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Filed under: Gender equality Peace and security

Question: How do you know when gender equality is truly embedded in your country’s armed forces?

Answer: When a high-ranking male officer serves coffee to a delegation at an official meeting.

This is what happened during a study visit to the Swedish armed forces and the Nordic Centre for Gender in Military Operations, organized for representatives of the ministries of defence in the Western Balkans.

All the participants at the meeting commented positively on the gesture of our host, although they admitted that this is not general practice in their working environment. Serving coffee is traditionally done by women.

The common understanding is that gender sensitivity is the norm in Sweden. The question is, how did an army that is just as male dominated as armies in other countries become gender sensitive?

On closer inspection, the Swedish model of gender mainstreaming in the armed forces is as simple and practical as Swedish interior design. Gender equality is part of the military doctrine in Sweden.

What is the driving force behind this? Soldiers are taught that not only is gender equality is an integral part of human rights, but it is a prerequisite for an efficient army.

Our hosts explained that there are few female officers in the Swedish armed forces, but that to counter this, recruitment campaigns target women. This means dropping their previous poster campaign showing a photograph of a man and the slogan “Do you have what it takes to be in the army?”

The gender advisor at the Swedish armed forces talked about their approach to training on gender equality. One of the topics covered is the implementation of United Nations Security Council Resolution 1325 on women and peace and security. Instead of giving lectures and presentations, they launch discussion topics, using many examples from experience in the field. This kind of open dialogue encourages members of the armed forces to take more interest in gender equality.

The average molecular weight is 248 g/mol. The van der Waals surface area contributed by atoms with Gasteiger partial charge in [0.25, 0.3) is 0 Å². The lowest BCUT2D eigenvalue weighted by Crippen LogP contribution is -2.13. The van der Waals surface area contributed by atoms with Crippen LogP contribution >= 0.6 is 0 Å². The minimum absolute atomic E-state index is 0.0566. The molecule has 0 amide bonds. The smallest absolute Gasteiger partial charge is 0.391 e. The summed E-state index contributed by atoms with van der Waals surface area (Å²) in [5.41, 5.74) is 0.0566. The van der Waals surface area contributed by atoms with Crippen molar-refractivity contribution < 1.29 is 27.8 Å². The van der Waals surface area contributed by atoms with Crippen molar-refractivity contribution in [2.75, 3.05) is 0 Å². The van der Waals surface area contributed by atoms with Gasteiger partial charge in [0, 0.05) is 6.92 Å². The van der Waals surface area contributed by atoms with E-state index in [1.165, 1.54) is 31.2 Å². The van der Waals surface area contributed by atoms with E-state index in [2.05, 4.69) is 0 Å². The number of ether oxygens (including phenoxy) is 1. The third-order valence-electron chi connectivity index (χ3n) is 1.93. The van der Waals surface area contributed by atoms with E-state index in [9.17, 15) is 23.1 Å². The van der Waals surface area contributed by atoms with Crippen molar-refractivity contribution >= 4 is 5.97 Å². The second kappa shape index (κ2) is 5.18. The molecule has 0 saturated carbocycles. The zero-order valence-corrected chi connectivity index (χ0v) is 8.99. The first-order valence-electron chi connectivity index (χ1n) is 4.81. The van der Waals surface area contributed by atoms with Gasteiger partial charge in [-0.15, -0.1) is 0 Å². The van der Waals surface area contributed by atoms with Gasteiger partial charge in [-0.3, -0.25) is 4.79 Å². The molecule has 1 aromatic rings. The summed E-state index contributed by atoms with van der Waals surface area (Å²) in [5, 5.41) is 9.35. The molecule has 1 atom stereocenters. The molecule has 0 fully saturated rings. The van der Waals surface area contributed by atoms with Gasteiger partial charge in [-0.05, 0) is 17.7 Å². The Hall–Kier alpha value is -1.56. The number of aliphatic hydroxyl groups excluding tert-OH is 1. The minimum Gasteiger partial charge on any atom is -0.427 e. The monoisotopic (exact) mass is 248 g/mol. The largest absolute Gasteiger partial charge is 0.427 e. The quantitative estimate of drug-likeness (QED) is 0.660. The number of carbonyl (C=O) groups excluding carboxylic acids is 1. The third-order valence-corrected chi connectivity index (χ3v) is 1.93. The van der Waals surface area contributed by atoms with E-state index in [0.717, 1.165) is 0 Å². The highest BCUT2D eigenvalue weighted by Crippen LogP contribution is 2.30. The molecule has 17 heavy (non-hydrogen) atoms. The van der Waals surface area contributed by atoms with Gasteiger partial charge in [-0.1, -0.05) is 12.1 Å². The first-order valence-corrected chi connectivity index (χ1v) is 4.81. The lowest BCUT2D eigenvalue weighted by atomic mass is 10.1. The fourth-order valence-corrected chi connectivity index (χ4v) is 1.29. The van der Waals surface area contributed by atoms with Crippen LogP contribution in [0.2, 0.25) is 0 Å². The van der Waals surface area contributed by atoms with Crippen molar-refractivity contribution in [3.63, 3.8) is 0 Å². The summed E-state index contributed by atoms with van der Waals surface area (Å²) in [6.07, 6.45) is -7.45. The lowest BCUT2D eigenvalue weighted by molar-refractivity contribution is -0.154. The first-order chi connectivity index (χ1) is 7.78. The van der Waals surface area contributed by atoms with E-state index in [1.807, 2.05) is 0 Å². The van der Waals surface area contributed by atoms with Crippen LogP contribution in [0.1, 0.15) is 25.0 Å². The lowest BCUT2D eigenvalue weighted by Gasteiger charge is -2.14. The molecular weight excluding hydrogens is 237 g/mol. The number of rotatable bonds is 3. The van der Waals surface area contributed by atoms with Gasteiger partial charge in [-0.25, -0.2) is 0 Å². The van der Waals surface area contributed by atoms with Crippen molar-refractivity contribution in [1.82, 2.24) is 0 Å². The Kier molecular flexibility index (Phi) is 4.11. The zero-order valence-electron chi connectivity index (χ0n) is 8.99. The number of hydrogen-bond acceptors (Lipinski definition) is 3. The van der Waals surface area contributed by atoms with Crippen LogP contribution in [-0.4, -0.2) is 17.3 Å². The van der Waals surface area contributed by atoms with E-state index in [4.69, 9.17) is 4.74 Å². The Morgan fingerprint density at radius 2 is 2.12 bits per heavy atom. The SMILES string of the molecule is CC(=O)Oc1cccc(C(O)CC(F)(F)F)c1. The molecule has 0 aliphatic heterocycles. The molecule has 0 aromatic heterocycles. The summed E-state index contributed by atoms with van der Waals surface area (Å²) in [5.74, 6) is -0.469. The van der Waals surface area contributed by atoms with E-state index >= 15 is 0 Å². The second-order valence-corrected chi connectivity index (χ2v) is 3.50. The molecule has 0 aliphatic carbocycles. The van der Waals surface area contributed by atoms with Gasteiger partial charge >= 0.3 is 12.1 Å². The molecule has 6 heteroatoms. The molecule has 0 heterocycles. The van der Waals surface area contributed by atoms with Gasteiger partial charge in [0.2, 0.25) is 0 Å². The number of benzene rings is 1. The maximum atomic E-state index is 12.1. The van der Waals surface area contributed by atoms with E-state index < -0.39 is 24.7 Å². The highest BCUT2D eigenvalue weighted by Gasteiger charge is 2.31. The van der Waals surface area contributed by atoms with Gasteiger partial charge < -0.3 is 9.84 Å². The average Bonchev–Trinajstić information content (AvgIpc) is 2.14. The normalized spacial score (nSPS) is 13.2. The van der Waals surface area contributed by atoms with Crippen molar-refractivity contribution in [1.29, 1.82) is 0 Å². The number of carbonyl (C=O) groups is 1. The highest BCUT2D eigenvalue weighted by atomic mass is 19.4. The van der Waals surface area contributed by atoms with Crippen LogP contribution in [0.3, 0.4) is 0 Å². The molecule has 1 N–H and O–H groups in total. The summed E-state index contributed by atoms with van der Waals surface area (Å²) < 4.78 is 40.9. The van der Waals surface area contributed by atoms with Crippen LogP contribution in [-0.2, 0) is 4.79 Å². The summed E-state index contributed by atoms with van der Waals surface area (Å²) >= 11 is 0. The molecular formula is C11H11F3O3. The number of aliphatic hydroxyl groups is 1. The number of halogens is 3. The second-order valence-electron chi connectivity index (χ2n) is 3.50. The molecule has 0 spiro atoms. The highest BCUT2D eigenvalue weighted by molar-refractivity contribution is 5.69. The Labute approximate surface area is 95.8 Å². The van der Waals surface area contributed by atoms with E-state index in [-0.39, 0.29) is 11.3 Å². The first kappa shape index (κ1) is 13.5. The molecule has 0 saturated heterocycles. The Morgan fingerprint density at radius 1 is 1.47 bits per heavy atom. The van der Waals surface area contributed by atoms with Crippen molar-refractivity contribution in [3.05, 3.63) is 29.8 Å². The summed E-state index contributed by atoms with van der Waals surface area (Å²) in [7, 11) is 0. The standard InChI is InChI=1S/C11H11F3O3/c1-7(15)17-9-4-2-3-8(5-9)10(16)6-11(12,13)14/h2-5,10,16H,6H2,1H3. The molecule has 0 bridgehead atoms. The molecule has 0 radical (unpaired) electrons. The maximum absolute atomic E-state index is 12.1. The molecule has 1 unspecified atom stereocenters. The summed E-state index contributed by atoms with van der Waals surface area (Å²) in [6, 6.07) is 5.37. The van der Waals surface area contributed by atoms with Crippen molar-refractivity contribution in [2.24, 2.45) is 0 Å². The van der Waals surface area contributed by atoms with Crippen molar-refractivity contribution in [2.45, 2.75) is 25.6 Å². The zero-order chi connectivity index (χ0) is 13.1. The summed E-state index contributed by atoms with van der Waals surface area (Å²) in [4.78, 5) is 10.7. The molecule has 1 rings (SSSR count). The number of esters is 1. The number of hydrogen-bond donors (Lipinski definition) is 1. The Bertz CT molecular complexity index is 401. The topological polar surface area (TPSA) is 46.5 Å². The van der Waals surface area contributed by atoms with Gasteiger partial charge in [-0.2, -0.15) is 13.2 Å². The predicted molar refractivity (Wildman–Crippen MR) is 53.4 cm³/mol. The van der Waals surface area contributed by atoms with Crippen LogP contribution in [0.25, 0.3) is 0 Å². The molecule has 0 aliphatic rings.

Regional cooperation is also essential. We learned that the Nordic Defence Cooperation actually led to the establishment of the Nordic Centre for Gender in Military Operations, as a part of the Swedish Armed Forces International Centre. Through the Nordic Centre for Gender in Military Operations, the Nordic countries have increased their efforts in the implementation of UN Security Council Resolution 1325 and related resolutions.

The visit to the Swedish armed forces was inspiring for the representatives of the ministries of defence in the Western Balkans, and opened up new opportunities.

The Nordic Centre for Gender in Military Operations invited some of our representatives to take part in the Commanding Officer Seminar on Gender Perspective in Military Operations that will take place in December at Swedish Armed Forces International Centre. Their participation will be supported by UNDP/SEESAC with the aim of advocating for gender equality.

  • Bojana

    Interesing blog….is there an environment more challenging for gender mainstreaming then the military?

    • Danijela Djurovic

      No there is not. I’m not counting the church, of course.

  • Zarko

    very interesting…how was the link between efficiency and gender equality explained by the Sweeds?

    • Danijela Djurovic

      in practical terms: for instance female military staff are irreplaceable in specific tasks within the peace military operations. from the aspect of long term strategy the Swedes are also working to include more women but also minorities in the armed forces

  • Zarko

    great stuff…from my experience in a peacekeeping mission, female presence is essential in CIMIC work..i.e. Civil-Military Relations …both apperance and content wise…